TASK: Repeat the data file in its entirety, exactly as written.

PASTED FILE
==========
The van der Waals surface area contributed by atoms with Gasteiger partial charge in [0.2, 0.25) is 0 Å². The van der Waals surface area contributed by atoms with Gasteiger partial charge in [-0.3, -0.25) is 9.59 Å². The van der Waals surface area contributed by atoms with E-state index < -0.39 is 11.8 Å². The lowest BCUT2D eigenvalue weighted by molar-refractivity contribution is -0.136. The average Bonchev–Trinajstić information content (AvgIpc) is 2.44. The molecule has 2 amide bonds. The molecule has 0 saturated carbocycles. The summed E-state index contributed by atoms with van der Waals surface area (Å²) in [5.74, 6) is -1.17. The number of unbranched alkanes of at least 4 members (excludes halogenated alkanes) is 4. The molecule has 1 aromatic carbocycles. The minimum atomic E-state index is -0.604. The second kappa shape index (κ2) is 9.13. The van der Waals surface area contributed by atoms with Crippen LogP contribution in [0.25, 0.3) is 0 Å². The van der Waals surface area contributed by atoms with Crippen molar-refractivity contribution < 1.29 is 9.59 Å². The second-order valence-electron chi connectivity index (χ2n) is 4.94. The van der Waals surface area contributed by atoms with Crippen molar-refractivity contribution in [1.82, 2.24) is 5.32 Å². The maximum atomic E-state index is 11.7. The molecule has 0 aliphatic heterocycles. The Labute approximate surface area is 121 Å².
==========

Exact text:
The van der Waals surface area contributed by atoms with Gasteiger partial charge in [0.2, 0.25) is 0 Å². The van der Waals surface area contributed by atoms with Gasteiger partial charge in [-0.3, -0.25) is 9.59 Å². The van der Waals surface area contributed by atoms with E-state index < -0.39 is 11.8 Å². The lowest BCUT2D eigenvalue weighted by molar-refractivity contribution is -0.136. The average Bonchev–Trinajstić information content (AvgIpc) is 2.44. The molecule has 2 amide bonds. The molecule has 0 saturated carbocycles. The summed E-state index contributed by atoms with van der Waals surface area (Å²) in [5.74, 6) is -1.17. The number of unbranched alkanes of at least 4 members (excludes halogenated alkanes) is 4. The molecule has 1 aromatic carbocycles. The minimum atomic E-state index is -0.604. The second kappa shape index (κ2) is 9.13. The van der Waals surface area contributed by atoms with Crippen LogP contribution in [0.25, 0.3) is 0 Å². The van der Waals surface area contributed by atoms with Crippen molar-refractivity contribution < 1.29 is 9.59 Å². The second-order valence-electron chi connectivity index (χ2n) is 4.94. The van der Waals surface area contributed by atoms with Crippen molar-refractivity contribution in [1.82, 2.24) is 5.32 Å². The maximum atomic E-state index is 11.7. The molecule has 0 aliphatic heterocycles. The Labute approximate surface area is 121 Å².